A warning against quack doctors: the Old Bailey trial of Indian oculists, 1893

Mukherjee, S. (2013) A warning against quack doctors: the Old Bailey trial of Indian oculists, 1893. Historical Research, 86(231), pp. 76-91. (doi: 10.1111/j.1468-2281.2011.00589.x)

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The cataract operation is said to have been perfected by Susruta, the ‘Hippocrates of India’, some time around the sixth century B.C.E. However, at the end of the nineteenth century in Britain, India's reputation for expertise in ocular surgery was under threat and at the point of being discredited. At this time, a number of Indian oculists were working in Britain, outside the professional medical sector using itinerant methods and forms of advertising that were associated with ‘quacks’. The activities of four Indian eye-doctors came to the fore with a trial at the Old Bailey in 1893 for ‘fraud’. This article locates such Indian oculists within a tradition of ‘fringe medicine’ in Britain, and discusses, in particular, their methods of advertising and the proceedings of the aforementioned trial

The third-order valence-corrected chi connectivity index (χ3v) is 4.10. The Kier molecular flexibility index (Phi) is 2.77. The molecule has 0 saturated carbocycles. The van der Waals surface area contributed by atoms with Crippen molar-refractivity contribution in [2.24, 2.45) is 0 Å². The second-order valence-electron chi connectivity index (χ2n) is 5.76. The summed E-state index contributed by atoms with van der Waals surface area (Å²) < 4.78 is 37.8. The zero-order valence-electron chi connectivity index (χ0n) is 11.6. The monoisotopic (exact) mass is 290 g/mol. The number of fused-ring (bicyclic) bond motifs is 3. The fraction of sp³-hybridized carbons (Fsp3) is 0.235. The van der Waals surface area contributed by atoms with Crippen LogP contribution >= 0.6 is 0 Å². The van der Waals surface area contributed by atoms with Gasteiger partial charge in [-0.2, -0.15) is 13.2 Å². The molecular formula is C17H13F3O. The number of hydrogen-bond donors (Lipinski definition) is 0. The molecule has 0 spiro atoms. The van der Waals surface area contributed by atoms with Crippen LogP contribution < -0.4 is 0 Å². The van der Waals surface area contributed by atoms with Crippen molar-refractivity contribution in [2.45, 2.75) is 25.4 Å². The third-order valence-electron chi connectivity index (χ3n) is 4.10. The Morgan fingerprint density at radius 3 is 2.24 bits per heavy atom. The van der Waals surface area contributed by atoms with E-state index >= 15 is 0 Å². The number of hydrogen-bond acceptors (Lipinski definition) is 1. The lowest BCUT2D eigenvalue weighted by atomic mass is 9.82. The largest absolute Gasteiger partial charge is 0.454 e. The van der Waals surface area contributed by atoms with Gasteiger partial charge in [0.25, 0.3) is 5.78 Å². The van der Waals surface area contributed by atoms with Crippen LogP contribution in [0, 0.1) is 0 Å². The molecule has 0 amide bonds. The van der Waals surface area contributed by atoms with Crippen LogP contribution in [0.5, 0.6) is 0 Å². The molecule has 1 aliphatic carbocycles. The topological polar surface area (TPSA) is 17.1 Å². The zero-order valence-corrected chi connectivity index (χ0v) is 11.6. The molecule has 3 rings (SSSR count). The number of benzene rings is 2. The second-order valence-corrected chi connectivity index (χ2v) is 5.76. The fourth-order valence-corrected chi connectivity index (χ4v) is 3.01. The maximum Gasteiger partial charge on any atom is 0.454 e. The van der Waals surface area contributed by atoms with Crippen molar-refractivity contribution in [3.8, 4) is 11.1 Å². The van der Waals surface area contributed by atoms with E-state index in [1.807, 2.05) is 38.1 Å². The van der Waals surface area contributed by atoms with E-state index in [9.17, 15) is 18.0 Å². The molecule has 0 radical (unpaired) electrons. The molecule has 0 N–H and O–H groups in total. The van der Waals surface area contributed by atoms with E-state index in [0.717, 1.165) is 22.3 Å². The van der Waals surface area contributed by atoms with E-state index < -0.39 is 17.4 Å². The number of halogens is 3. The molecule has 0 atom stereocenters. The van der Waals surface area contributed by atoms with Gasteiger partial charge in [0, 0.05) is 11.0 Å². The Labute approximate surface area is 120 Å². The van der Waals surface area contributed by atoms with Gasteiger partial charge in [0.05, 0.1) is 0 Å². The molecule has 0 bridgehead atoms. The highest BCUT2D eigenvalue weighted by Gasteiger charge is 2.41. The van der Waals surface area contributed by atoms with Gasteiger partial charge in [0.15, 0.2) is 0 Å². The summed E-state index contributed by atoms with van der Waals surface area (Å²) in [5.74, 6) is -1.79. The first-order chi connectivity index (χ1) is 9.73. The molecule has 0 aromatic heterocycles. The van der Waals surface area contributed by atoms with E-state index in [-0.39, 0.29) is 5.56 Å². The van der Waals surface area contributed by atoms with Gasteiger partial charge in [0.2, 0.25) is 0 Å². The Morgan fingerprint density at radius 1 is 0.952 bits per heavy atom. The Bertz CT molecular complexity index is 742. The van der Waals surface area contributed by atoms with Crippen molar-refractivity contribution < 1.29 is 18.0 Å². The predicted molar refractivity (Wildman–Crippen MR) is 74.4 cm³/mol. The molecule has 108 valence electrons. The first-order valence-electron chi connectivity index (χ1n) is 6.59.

Item Type:Articles
Glasgow Author(s) Enlighten ID:Mukherjee, Dr Sumita
Authors: Mukherjee, S.
College/School:College of Social Sciences > School of Social and Political Sciences > Economic and Social History
Journal Name:Historical Research
ISSN (Online):1468-2281
Published Online:01 February 2012

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